They suggest that doctors should consider prescribing regular exercise in place of, or in addition to, patient’s pharmaceutical medications for many diseases.
Researchers from Harvard Medical School, Stanford University School of Medicine and the London School of Economics believe that more research trials are needed to compare exercise routines and prescription drugs. They want to determine the best ways to reduce the risk of death caused by specific diseases in order to help physicians and their patients come up with better treatment options.(1)
Regular exercise is part of a healthy lifestyle, and has been shown to help guard against obesity, type 2 diabetes and heart disease. Despite these health benefits, less than 15% of residents in the UK make exercise part of their regular routine.
While exercise rates are down, prescription medication usage is soaring. There was an average of just over 11 prescribed drugs per person in England in 2000, which had risen to nearly 18 prescriptions per person in 2010. Exercise may be the key in improving national health, and preventing mortality caused by preexisting diseases.
These researchers have focused on the effectiveness of drugs compared to exercise based on the death rates of patients being treated for heart failure, stroke survivors in rehabilitation, and those at risk for developing diabetes or coronary heart disease (CHD).
Over 305 research trials with nearly 340,000 patients were studied, and no overall differences were found between drug treatments and exercise for preventing diabetes and cardiovascular disease. In fact, they found that stoke patients responded better to exercise than medications. Heart failure, however, was most effectively treated by diuretic medications.
So while exercise may be more effective than prescriptions for some diseases, it may not be the answer for all patients. What experts know for sure is that exercise clearly helps prevent diseases, and can be used as treatment with or without medications.
Authors of another study, published in 2012 state that: “Exercise can be considered as treatment of established diseases. These include commonly occurring conditions such as depression, diabetes or cardiovascular diseases…. (type 2 diabetes, dyslipidemia, obesity, insulin resistance); muscle, bone and joint diseases (rheumatoid arthritis, ?bromyalgia, chronic fatigue syndrome, osteoporosis); cancer; and depression.”(2)
Exercise greatly reduces cancer rates, particularly breast and colon cancer – which may be explained by lowering amounts of stored body fat, increasing the number the calories burned through exercise (especially for people who eat a diet high in fats), changes in hormone and insulin levels, and improved immune system function.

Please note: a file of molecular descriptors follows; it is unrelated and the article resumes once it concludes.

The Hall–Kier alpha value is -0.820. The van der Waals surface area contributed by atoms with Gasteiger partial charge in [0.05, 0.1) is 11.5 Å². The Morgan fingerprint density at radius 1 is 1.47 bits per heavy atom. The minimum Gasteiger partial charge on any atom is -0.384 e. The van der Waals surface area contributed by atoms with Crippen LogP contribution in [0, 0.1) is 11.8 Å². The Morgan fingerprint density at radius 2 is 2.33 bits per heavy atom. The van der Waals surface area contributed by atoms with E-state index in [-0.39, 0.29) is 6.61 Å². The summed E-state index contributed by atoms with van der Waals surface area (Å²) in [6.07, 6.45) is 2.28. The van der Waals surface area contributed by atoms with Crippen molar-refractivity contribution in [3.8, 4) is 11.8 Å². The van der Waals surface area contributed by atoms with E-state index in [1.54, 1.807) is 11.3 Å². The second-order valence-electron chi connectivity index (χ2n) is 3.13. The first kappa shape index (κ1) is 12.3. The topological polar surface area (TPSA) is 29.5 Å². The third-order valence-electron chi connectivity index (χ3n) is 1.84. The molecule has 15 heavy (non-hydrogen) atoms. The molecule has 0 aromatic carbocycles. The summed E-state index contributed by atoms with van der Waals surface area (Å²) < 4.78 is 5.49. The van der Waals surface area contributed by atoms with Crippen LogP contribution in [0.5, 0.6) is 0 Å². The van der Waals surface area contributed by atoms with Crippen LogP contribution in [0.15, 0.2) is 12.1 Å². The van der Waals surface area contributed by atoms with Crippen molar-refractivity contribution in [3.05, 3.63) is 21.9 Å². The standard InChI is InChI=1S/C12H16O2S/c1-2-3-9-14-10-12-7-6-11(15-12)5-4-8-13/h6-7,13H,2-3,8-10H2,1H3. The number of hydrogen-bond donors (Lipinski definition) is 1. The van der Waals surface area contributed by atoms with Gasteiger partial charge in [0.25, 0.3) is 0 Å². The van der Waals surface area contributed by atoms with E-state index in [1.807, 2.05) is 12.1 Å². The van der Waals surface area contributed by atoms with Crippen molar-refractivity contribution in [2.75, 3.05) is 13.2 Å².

Exercise has proven positive effects on mental health, stress reduction and treatment of depression. “Special attention must be paid to the psychological effects of exercise. These are so powerful that we would like to propose that exercise may be considered as a psychoactive drug. In moderate doses, it causes very pronounced relaxing effects on the majority of the population.”(2)
The authors of this study argue that exercise is most effective when prescribed in the right dosages, just like drugs. Every patient has different fitness levels and physical limitations depending on their health, and doctors should prescribe exercise routines to their patients accordingly.
Regular exercise has more long term health benefits than previously thought. Even if you are on several medications for serious medical conditions, you should consider speaking with your doctor about the right exercise program for you along with taking your prescription drugs.
While exercise may be a better alternative to help treat depression and serious physical diseases, never stop taking your prescription medications without your doctor’s knowledge and supervision.
SOURCES: (1)BMJ-British Medical Journal (2013, October 1). Exercise 'potentially as effective' as many drugs for common diseases. https://www.sciencedaily.com/releases/2013/10/131001192009.htm;(2)Vina, J., Sanchis-Gomar, F., Martinez-Bello, V., & Gomez-Cabrera, M. (2012). Exercise acts as a drug; the pharmacological benefits of exercise. British Journal of Pharmacology, 167(1), 1-12: doi:10.1111/j.1476-5381.201201970.x; Image courtesy of mapichai / FreeDigitalPhotos.net